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  • Climate Dynamics manuscript No. (will be inserted by the editor)

    Mechanisms controlling the SST air-sea heat flux feedback1

    and its dependence on spatial scale2

    Ute Hausmann · Arnaud Czaja · John3



    Manuscript submitted December 31, 20156

    Abstract The turbulent air-sea heat flux feedback (α, in W m−2 K−1) is a major7

    contributor to setting the damping timescale of sea surface temperature (SST)8

    anomalies. In this study we compare the spatial distribution and magnitude of9

    α in the North Atlantic and the Southern Ocean, as estimated from the ERA-10

    Interim reanalysis dataset. The comparison is rationalized in terms of an upper11

    bound on the heat flux feedback, associated with “fast” atmospheric export of12

    temperature and moisture anomalies away from the marine boundary layer, and a13

    lower bound associated with “slow” export. It is found that regions of cold surface14

    waters (≤10◦ C) are best described as approaching the slow export limit. This15

    conclusion is not only valid at the synoptic scale resolved by the reanalysis data,16

    U. Hausmann · J. Marshall

    Department of Earth Atmospheric and Planetary Sciences, Massachusetts Institute of Tech-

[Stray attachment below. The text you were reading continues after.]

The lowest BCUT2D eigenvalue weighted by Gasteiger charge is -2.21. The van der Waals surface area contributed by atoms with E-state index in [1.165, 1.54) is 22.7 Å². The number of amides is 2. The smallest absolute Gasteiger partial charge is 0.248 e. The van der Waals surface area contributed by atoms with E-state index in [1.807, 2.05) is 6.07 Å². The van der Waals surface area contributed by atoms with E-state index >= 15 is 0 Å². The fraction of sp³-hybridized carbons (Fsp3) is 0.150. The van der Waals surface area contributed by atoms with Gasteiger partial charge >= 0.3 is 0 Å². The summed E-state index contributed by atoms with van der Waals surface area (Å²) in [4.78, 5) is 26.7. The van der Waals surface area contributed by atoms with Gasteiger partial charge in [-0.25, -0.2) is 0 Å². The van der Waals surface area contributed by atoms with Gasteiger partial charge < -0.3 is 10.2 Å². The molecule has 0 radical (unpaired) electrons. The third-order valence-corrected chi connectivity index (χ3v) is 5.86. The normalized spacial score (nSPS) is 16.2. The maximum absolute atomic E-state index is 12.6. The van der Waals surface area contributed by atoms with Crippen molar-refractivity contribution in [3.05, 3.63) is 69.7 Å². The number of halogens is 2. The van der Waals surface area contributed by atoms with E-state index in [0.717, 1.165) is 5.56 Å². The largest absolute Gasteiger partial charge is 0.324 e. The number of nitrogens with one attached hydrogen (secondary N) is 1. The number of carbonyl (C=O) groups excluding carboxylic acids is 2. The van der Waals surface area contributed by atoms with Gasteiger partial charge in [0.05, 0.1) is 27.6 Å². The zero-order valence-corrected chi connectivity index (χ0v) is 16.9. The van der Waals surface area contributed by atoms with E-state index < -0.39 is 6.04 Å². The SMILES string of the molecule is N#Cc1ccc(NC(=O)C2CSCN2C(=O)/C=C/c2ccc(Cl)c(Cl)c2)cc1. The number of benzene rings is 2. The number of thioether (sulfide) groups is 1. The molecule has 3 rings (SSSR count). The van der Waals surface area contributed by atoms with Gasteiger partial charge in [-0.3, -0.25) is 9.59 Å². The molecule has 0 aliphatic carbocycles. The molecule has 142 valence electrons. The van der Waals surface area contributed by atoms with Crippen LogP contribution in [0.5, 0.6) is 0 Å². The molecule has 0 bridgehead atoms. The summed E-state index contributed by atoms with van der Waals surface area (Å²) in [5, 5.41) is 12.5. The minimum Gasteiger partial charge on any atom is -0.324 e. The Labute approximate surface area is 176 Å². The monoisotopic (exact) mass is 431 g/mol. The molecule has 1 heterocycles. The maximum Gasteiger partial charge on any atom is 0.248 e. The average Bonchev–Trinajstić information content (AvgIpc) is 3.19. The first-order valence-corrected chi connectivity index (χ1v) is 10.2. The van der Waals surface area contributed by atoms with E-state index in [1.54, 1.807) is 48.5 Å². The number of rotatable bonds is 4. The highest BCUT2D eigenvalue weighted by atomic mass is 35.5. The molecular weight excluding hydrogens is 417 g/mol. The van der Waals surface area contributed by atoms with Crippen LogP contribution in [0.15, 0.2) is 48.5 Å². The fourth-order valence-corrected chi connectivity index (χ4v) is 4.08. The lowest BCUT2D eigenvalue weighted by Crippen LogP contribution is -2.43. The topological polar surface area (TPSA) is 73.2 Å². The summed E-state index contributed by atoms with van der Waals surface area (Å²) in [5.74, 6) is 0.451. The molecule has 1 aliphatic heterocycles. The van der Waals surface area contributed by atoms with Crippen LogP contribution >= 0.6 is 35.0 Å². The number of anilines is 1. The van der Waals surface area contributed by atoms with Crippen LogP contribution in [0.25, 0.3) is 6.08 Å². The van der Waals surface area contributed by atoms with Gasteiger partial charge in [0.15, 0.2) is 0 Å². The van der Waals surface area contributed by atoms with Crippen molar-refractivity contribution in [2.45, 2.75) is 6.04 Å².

nology, Cambridge, MA, USA

    E-mail: uhaus at mit dot edu

    A. Czaja

    Department of Physics, Imperial College London, UK

  • 2 Hausmann et al.

    but also on basin scales. In particular, it applies to the heat flux feedback acting17

    as circumpolar SST anomaly scales are approached in the Southern Ocean, with18

    feedbacks of ≤10 W m−2 K−1. In contrast, the magnitude of the heat flux feed-19

    back is close to that expected from the fast export limit over the Gulf Stream and20

    its recirculation with values on the order of ≈ 40 W m−2 K−1. Further analysis21

    suggests that this high value reflects a compensation between a moderate thermo-22

    dynamic adjustment of the boundary layer, which tends to weaken the heat flux23

    feedback, and an enhancement of the surface winds over warm SST anomalies,24

    which tend to enhance the feedback.25

    Keywords Sea surface temperature · air-sea interaction · feedback · variability ·26

    Southern Ocean · North Atlantic27

    1 Introduction28

    The rate at which sea surface temperature (SST) anomalies are damped to the29

    atmosphere is determined to a large extent by the air-sea heat flux feedback.30

    This quantity, hereafter denoted αnet (in W m −2 K−1), represents the change31

    in the net air-sea heat flux in response to a 1 K change in SST. It has been32

    established that it varies with location, time of the year and also with the spatial33

    scale of the SST anomaly (e.g., Frankignoul and Kestenare 2002). The heat flux34

    feedback has been found to be a crucial parameter for a realistic representation35

    of, for example, the ocean’s thermohaline circulation (Rahmstorf and Willebrand36

    1995) and the strength of decadal oscillations in the North Atlantic (NA), as37